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Guys Sound Off On What It Was Like To Be Gay In The ’90s

by Graham Gremore October 01, 2016


A young writer working on project about gay life in the mid-1990s recently turned to Reddit for help with his research, and the responses have been surprisingly interesting.

Here’s what the original post says:

I’m a writer and I was curious about this. There’s a lot of information about the 80s (for obvious reasons) but not a ton about the 90s. I’m pretty young so I don’t remember much about the 90s, so I’d appreciate the help.

The story is set in 1995, in LA. It would help a lot to know stuff specifically about LA, but if you just have information about what it was like in the mid 90s that’s good, too.

Things like how and where gay guys met, the after-effects and continuation of the AIDs crisis, political climate, any of that stuff is good. I’ve done some reading but I feel like it’s not enough.

Thank you so much for your time and responses.

Now, check out some of the replies…

Several people mention the homophobic social and political atmosphere in the country at the time.

“The Religious Right was still very powerful at that point,” one person writes. “Look up how Bill Clinton’s sex scandal nearly brought down his presidency. Look at the discussions around DADT and DOMA.”

“I remember being scared to come out because my parents (or at least my mom) openly used anti-gay language, would listen to Dr. Laura in the car when we went somewhere, and would openly comment against pro-gay causes,” another person adds.

“Los Angeles in general was kind of liberal, but not so liberal as it’s become over the last 20 years,” a third person chimes in. “CA was still electing Republican governors. The anti-gay marriage Prop. 22 passed in 2000, including being voted for by a majority of people in Los Angeles.”

Related: PHOTOS: These Vintage Gay Pride Photos Are Absolutely Everything

They also mention how gay men started fleeing en masse from small towns and rural areas to bigger cities where they could live their lives more openly.

“In the mid-90s, many gay men left rural areas if they could and went to places like New Orleans, Atlanta, D.C., etc.,” one person recalls, “so the gay people left behind were even more isolated, especially if they were poor or uneducated and couldn’t easily get out.”

“People fleeing other parts of the country would move to WeHo and try to fit in by quickly adopting all the dress styles, manners, and other habits of those who lived there,” another person adds. “Lots of Mormons fleeing Utah.”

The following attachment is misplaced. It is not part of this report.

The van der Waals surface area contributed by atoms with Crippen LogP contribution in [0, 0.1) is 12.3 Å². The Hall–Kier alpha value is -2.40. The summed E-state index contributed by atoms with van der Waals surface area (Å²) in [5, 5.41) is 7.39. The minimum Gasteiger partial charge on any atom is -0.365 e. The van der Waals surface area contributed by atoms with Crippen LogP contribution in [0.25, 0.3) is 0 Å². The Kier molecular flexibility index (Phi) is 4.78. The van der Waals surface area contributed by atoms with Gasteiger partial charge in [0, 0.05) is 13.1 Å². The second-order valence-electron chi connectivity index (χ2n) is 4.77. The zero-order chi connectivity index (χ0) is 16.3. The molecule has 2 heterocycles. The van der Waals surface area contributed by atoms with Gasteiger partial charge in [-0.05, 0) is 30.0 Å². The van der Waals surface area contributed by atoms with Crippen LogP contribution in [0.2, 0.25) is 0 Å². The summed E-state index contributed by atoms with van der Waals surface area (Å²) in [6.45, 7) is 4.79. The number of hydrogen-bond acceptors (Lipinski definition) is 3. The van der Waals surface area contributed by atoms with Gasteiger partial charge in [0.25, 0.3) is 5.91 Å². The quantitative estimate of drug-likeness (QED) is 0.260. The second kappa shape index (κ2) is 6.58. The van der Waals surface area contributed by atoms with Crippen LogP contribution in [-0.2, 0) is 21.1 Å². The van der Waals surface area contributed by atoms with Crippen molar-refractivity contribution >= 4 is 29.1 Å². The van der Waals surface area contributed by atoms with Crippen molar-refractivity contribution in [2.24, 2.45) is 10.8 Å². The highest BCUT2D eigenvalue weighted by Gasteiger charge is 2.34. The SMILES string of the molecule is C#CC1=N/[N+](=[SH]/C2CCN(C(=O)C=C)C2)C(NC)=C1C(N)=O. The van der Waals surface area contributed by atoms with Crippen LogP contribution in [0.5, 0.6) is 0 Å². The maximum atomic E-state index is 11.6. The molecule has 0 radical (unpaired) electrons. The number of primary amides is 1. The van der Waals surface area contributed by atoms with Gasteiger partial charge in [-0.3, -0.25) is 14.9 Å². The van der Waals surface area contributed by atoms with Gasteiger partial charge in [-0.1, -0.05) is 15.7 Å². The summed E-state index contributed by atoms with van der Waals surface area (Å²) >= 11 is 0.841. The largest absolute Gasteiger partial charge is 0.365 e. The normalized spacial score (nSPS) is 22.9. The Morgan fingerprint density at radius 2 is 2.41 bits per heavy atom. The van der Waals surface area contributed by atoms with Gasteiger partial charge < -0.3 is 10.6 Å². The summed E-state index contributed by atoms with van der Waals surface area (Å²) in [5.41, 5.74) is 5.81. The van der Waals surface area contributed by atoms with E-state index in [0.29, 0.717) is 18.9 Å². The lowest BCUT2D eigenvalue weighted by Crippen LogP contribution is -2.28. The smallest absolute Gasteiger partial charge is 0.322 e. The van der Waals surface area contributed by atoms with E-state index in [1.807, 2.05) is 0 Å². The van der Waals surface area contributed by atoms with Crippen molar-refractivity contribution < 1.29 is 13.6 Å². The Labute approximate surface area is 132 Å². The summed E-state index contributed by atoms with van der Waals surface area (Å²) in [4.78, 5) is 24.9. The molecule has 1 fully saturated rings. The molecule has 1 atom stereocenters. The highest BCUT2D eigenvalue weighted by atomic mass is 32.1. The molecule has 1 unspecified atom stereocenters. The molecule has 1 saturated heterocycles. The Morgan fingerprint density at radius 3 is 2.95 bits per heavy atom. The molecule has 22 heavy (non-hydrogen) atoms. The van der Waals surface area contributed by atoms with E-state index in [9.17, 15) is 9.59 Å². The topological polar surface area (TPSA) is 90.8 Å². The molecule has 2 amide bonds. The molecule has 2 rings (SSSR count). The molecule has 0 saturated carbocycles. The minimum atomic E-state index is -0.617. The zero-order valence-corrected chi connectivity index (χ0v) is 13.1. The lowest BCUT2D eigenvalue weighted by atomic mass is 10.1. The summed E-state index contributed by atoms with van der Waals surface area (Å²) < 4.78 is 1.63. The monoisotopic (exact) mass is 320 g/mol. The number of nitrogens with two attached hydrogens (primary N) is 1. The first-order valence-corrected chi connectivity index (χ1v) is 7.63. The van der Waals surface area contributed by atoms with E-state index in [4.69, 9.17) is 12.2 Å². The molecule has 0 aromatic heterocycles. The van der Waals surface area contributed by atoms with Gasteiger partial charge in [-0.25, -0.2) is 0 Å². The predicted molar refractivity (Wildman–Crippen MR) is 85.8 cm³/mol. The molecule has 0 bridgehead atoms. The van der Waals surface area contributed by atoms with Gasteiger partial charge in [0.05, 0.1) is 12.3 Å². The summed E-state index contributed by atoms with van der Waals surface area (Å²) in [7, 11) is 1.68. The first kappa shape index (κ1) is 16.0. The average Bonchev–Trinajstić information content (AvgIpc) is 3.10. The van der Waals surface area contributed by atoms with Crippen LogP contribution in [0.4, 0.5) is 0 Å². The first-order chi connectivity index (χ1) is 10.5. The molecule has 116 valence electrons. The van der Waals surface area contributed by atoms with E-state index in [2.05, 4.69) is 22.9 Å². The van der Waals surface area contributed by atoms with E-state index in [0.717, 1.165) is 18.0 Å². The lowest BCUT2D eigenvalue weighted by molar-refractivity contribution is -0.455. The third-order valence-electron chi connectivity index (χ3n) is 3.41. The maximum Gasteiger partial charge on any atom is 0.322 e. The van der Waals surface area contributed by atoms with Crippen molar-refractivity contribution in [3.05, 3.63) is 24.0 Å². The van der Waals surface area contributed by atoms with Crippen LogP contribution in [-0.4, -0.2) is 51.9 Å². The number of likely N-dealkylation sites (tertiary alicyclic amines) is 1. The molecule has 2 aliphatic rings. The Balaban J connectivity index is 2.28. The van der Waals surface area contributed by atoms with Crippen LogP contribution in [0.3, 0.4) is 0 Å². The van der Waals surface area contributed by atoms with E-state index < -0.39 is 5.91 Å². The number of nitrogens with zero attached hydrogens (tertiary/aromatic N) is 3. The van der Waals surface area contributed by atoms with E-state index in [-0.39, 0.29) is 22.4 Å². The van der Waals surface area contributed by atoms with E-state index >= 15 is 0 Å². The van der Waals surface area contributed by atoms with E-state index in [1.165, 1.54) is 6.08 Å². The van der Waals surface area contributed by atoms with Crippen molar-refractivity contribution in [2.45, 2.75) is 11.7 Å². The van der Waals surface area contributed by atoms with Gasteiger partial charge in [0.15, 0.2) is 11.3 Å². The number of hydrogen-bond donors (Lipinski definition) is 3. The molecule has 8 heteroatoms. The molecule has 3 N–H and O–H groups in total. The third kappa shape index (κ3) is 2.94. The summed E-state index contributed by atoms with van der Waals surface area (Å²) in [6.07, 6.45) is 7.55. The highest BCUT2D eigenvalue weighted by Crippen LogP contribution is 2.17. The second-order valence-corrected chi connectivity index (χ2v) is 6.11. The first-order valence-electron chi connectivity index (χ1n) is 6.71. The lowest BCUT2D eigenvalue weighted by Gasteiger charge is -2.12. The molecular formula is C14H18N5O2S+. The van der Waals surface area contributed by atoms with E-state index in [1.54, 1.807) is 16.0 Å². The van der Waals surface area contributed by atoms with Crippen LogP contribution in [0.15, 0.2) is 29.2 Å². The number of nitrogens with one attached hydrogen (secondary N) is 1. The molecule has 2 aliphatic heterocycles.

HIV/AIDS is also brought up.

“1994-1995 was pretty much the peak of deaths from AIDS in the United States because the peak of infections had been in the early 80s,” one person says. “The natural course of the progression of the disease caught up with many people at around the same time. The death rate dropped sharply in the later 90s.”

He continues: “The depth and breadth of that grief left its mark on all of us who lived through that period. I was young enough to have known what safe sex was before becoming sexually active, but the age group just a few years older was decimated.”

Another person writes: “[Safe sex] was indoctrinated into us because of the AIDS crisis, and since anti-retroviral drugs were still in their infancy HIV was still very feared. There was actually a kid in my class who was born with a heart condition and he ended up getting HIV from a blood transfusion when he was an infant. Poor kid was out sick all the time and died when I was in third grade.”

Related: PHOTOS: Vintage Pics From Waikiki’s Gay Beaches Prove That Speedos Never Go Out Of Style

And, not surprisingly, Madonna gets a little shout out.

“The only person whom I read publicly defending the rights of gays and lesbians was Madonna,” one man explains. “So I always looked up to her in some ways. I remembered watching Truth Or Dare in the cinema, and her acceptance and embrace of her gay dancers–whom she had referred to as her ‘family.'”

Then, of course, there was the social scene, which primarily included clubs and chatrooms.

“Club culture was really big because it was what you had to do to meet other gay guys,” one guy says. “Gay dot com came online sometime around the late nineties and provided an alternative. Back then it was this awful Java-based chat client.”

He continues: “At the time chat rooms were still social spaces, so you’d have people who would be there just to hook up who might spam out ads in the main chat, but you’d also have people actively engaging in group conversations. It’s something I really miss from back then, as I made a lot of good friends that way and nowadays everything is catered toward people who are just looking for sex.”

Do you have any memories of being gay in the ’90s? Share them in the comments below…

Graham Gremore
Graham Gremore


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